.The Backstory on ‘420’

In the smoky haze of counterculture and clandestine meetups, the term “420” whispers tales of rebellion, mystique and the universal language of cannabis aficionados. While the air is thick with rumors—an alleged police dispatch code or an elusive chemical compound—the truth is far more rooted in the lore of youthful daring and adventure in 1970s Marin.

First, let’s dispense with the myths of Bob Marley’s birthday celebrations (it’s Feb. 6—see One Love if you don’t believe me). The true origin of “420” is nothing short of an epic befitting the most imaginative of stoner sagas. This journey transports us back to 1971, within the verdant grounds of San Rafael High School, where a group of audacious teens, known colloquially as “The Waldos,” embarked on a quest that would unknowingly etch their code into the annals of counter-cultural history.

The narrative unfolds with The Waldos, so named for their penchant for lounging against a particular wall (see what they did there?), stumbling upon a once-in-a-lifetime opportunity.

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On the podcast Criminal, hosted by Phoebe Judge, former student Steve Capper recounts his folklore-worthy tale that includes a Coast Guard brother, a hidden cannabis treasure and a map that promised untold delights—namely “free weed.” The Waldos’ adventure was set for 4:20pm, a time that would soon transcend its humble beginnings.

As Capper recounted on the podcast: “I was sitting on our hangout spot: the wall at San Rafael High School. And a friend of mine, Bill, came up to me, and he said, ‘Hey, Steve, my brother’s in the Coast Guard, and he’s been growing some weed. He’s afraid he’s going to get busted by his commanding officer. He says we can pick it. Here’s a map he drew for us.’”

Their rendezvous was set to commence at a Louis Pasteur statue on campus. However, despite their diligent searches, the crudely drawn map was bunk, and they found no magical weed garden. Yet, the ritual, camaraderie and code—“4:20 Louie,” later shortened to “420”—endured.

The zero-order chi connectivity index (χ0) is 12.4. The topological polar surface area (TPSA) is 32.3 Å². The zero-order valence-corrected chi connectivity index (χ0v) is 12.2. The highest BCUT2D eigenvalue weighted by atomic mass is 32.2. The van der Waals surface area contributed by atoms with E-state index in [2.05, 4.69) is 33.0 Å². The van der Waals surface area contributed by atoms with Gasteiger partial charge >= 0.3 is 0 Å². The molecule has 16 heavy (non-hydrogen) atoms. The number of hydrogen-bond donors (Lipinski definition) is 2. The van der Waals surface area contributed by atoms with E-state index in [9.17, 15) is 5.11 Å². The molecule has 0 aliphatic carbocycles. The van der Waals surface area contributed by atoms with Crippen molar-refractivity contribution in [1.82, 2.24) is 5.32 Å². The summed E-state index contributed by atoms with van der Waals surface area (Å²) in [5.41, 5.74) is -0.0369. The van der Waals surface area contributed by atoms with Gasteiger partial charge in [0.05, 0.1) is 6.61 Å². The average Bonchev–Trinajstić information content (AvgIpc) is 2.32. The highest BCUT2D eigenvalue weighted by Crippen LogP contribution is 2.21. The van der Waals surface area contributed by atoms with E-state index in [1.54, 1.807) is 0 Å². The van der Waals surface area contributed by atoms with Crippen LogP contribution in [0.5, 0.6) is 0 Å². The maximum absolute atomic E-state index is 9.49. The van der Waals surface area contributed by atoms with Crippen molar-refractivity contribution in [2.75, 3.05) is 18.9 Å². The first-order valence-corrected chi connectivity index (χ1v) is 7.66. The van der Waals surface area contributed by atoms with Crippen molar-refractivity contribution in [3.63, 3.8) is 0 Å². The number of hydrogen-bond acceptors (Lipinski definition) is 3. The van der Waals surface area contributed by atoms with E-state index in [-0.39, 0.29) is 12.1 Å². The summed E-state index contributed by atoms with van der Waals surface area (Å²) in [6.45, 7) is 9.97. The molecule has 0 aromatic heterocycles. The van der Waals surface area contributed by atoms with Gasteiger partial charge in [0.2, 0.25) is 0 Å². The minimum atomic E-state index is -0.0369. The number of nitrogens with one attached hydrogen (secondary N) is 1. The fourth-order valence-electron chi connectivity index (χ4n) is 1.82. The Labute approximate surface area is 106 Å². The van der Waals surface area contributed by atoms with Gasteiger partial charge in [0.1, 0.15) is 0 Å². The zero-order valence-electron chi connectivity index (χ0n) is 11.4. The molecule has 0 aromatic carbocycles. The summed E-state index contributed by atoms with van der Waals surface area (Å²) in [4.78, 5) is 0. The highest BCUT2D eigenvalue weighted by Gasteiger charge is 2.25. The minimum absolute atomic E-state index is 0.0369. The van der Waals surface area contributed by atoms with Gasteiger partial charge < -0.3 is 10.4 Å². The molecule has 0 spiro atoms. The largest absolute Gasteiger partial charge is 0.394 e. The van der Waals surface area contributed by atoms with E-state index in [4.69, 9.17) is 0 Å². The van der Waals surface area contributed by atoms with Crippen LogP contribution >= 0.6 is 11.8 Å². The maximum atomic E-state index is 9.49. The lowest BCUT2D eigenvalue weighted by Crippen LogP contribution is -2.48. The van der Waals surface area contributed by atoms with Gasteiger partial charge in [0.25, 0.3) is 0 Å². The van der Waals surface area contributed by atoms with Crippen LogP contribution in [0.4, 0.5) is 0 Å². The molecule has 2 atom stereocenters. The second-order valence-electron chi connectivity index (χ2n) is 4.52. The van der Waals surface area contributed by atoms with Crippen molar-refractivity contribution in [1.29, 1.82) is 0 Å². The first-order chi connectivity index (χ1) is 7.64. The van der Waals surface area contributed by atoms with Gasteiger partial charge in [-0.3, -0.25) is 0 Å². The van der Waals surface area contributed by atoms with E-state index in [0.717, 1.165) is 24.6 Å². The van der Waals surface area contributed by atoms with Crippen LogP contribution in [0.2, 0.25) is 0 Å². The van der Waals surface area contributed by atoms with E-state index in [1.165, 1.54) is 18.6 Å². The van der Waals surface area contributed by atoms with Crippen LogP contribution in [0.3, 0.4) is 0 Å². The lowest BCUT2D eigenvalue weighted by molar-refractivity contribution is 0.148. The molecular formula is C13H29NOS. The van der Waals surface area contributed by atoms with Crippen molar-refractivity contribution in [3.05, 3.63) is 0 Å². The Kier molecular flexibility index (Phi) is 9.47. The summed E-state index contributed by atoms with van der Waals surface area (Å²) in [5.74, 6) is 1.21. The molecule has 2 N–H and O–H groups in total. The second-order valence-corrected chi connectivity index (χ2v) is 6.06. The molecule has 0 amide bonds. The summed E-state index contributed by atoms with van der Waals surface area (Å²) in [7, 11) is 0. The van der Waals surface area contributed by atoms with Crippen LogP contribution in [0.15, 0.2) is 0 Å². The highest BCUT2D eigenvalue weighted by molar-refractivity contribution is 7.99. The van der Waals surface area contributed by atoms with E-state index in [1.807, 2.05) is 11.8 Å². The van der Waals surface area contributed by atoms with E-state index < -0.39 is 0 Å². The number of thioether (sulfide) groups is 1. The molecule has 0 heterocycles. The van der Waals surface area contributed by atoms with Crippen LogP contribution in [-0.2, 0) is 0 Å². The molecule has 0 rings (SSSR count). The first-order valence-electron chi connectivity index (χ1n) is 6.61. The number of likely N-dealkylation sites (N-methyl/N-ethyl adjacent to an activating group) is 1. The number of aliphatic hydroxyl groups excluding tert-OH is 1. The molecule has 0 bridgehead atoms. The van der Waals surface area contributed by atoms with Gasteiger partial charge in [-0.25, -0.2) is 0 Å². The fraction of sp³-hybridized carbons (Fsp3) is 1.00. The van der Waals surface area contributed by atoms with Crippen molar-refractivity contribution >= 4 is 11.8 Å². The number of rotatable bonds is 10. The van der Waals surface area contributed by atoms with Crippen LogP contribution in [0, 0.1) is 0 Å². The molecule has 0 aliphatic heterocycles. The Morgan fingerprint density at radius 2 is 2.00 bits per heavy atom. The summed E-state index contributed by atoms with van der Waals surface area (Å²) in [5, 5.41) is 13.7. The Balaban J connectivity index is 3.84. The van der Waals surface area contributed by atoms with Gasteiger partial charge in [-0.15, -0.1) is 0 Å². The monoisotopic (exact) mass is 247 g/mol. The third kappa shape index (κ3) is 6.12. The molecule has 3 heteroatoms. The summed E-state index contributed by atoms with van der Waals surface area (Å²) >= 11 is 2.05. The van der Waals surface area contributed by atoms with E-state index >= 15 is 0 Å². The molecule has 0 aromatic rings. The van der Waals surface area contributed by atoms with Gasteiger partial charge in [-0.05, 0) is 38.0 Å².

“We thought it was a joke then,” David Reddix, a Waldo classmate turned filmmaker and CNN cameraperson, told the New York Post in 2018. “We still do.”

What began as an inside joke burgeoned into a global emblem, celebrated far and wide, its roots traced back to a cheeky, intrepid spirit and a band of high school friends, which also included pals Larry Schwartz, Jeff Noel and Mark Gravich. And thanks to a serendipitous link between Dave Reddix’s brother and world-touring Grateful Dead bassist Phil Lesch, the coinage spread.

The Waldos’ legacy was cemented in 2017 when “420” found its rightful place in the Oxford English Dictionary, a testament to their original claim, backed by indisputable evidence from high school newspapers and postmarked notes laced with cannabis lore.

A few years ago, to commemorate the legacy and its creators, fellow Marinite and wristwatch manufacturer Barry Cohen created the 420Waldos watch, which features a marijuana leaf on its face and another leaf on the back. It also boasts two additional leaves on the straps. Likewise, Petaluma-based Lagunitas Brewing Co. once released a commemorative seasonal brew, “The Waldos Special Ale.”

1 COMMENT

  1. There are a few variations to this story, depending on who you talk to

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